Was it challenging to relearn these tunes after all the time that’s passed, and was there a lot of adjustment required to play parts that weren’t originally yours?
You know, it was really an interesting process just trying to just figure out the best way to be respectful of the material and do justice to those parts that weren’t originally mine, but without being a showboat, which is something I just absolutely have no interest in being. Prince’s soloing was super impassioned, and, of course, he did a lot of calisthenics, but when he would reach for those wild high notes, that was really like an extension of his voice or singing. So that’s kind of where I wanted to be, honoring that side of his playing. I didn’t want to be “the fast machine”—I’m not interested in the athletics, honestly.
When it comes to playing the parts I had been playing, I’m an infinitely better player than I was when I was 19. I’ve been playing for 40 years now, so I’m just a better player and that meant the task at hand itself wasn’t hard, but the emotional aspect and approach to playing those songs was something I really wanted to be mindful of.
“I didn’t want to sound like Roger McGuinn, so we modified them,” says Revolution guitarist Wendy Melvoin of her famed purple Rickenbackers of the Purple Rain era. Her Rics were loaded with G&L pickups and the guitars’ f-holes were sealed up, so there was no air moving in them. Unfortunately, Melvoin’s Rics were stolen about 25 years ago. Photo from Wendy Melvoin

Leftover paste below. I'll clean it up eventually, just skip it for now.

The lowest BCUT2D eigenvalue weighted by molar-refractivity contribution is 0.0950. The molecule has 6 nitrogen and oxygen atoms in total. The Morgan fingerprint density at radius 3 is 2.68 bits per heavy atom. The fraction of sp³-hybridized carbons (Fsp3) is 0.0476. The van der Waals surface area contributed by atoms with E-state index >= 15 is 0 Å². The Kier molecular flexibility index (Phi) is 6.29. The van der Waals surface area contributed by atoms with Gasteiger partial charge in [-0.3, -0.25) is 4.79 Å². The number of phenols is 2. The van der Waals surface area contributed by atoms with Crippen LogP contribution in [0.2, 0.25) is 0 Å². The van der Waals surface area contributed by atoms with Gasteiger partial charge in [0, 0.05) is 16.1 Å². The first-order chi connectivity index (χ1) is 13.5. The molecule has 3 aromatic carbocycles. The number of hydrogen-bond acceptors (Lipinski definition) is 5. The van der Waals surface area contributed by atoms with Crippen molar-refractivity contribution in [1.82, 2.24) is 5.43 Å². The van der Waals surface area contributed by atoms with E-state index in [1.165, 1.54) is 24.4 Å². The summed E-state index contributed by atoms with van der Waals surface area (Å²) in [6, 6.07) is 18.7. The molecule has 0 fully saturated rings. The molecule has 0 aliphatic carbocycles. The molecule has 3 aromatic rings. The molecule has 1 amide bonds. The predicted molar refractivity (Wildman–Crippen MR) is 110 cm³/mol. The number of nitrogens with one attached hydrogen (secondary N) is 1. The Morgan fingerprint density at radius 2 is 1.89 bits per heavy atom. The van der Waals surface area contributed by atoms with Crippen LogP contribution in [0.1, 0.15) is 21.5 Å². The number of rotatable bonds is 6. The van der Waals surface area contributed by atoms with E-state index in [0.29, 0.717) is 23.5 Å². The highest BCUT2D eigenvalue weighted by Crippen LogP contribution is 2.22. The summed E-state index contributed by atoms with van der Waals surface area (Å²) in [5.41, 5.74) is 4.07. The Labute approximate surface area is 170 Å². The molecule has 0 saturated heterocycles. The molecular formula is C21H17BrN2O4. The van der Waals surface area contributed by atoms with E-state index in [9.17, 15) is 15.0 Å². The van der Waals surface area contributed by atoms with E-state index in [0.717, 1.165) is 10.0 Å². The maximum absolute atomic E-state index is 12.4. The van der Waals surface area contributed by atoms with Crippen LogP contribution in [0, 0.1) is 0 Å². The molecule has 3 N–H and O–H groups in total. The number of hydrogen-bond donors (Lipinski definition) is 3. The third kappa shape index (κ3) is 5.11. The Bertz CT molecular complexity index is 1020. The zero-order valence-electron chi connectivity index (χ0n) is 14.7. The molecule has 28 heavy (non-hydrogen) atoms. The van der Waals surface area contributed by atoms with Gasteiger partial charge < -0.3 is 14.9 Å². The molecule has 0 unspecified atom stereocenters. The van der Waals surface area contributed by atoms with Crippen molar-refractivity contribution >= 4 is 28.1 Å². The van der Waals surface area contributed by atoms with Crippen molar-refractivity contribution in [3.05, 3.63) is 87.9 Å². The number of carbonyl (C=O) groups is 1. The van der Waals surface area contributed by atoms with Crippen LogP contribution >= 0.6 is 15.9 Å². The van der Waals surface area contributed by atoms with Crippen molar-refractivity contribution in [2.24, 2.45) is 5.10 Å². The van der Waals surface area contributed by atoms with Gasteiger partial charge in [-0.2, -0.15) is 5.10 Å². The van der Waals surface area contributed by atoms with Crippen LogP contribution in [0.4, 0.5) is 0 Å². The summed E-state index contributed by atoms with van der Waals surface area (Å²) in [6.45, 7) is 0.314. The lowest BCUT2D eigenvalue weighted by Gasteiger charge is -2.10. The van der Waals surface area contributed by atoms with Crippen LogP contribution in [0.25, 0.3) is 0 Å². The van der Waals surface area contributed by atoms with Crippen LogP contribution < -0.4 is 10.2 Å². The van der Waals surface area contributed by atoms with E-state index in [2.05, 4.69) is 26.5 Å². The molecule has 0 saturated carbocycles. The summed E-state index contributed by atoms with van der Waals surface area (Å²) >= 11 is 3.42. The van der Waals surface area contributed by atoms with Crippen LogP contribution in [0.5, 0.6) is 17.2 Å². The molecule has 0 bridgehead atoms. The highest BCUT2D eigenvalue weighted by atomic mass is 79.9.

As far as calisthenics go, I always felt Prince was one of those rare athletic players who was extremely dexterous, but always made every note count for something. Even when he was playing something tricky, it wasn’t banal.
Yes, it’s true! Sometimes he had moments where I’d look over and he’d be going for it and I’d laugh to myself and say, “You don’t even know what you’re doing right now!” But by the time he passed, he was undoubtedly a true master at the neck of the guitar. He just knew the thing so damn well.
What’s the most important thing you learned from working with Prince as a guitarist and a composer?
Space. Learning the definition, in Prince’s world, of what “space” really meant between five people on a stage, and the discipline it takes to not stray from script in terms of what you’re playing. Don’t start having a musical dialogue with solos, or throwing new notes in where they aren’t expected, when you’re supposed to be doing justice to a song as it was intended.